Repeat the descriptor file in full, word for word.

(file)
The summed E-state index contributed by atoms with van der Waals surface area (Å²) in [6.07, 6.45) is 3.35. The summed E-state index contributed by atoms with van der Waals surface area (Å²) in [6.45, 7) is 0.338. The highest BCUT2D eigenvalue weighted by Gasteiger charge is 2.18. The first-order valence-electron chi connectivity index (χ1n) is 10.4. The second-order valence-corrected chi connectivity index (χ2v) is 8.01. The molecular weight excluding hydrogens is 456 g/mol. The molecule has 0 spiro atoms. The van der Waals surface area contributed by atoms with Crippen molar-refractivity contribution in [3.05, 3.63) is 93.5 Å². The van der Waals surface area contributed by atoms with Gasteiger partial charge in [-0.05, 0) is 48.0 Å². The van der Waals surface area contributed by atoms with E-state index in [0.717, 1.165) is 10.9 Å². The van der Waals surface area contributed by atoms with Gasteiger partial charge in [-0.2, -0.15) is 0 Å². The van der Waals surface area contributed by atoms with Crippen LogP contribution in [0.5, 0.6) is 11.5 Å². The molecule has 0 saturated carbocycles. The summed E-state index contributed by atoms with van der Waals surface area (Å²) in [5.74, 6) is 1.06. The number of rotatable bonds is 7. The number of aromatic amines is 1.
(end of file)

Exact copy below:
The summed E-state index contributed by atoms with van der Waals surface area (Å²) in [6.07, 6.45) is 3.35. The summed E-state index contributed by atoms with van der Waals surface area (Å²) in [6.45, 7) is 0.338. The highest BCUT2D eigenvalue weighted by Gasteiger charge is 2.18. The first-order valence-electron chi connectivity index (χ1n) is 10.4. The second-order valence-corrected chi connectivity index (χ2v) is 8.01. The molecular weight excluding hydrogens is 456 g/mol. The molecule has 0 spiro atoms. The van der Waals surface area contributed by atoms with Crippen molar-refractivity contribution in [3.05, 3.63) is 93.5 Å². The van der Waals surface area contributed by atoms with Gasteiger partial charge in [-0.05, 0) is 48.0 Å². The van der Waals surface area contributed by atoms with E-state index in [0.717, 1.165) is 10.9 Å². The van der Waals surface area contributed by atoms with Gasteiger partial charge in [-0.2, -0.15) is 0 Å². The van der Waals surface area contributed by atoms with Crippen LogP contribution in [0.5, 0.6) is 11.5 Å². The molecule has 0 saturated carbocycles. The summed E-state index contributed by atoms with van der Waals surface area (Å²) in [5.74, 6) is 1.06. The number of rotatable bonds is 7. The number of aromatic amines is 1.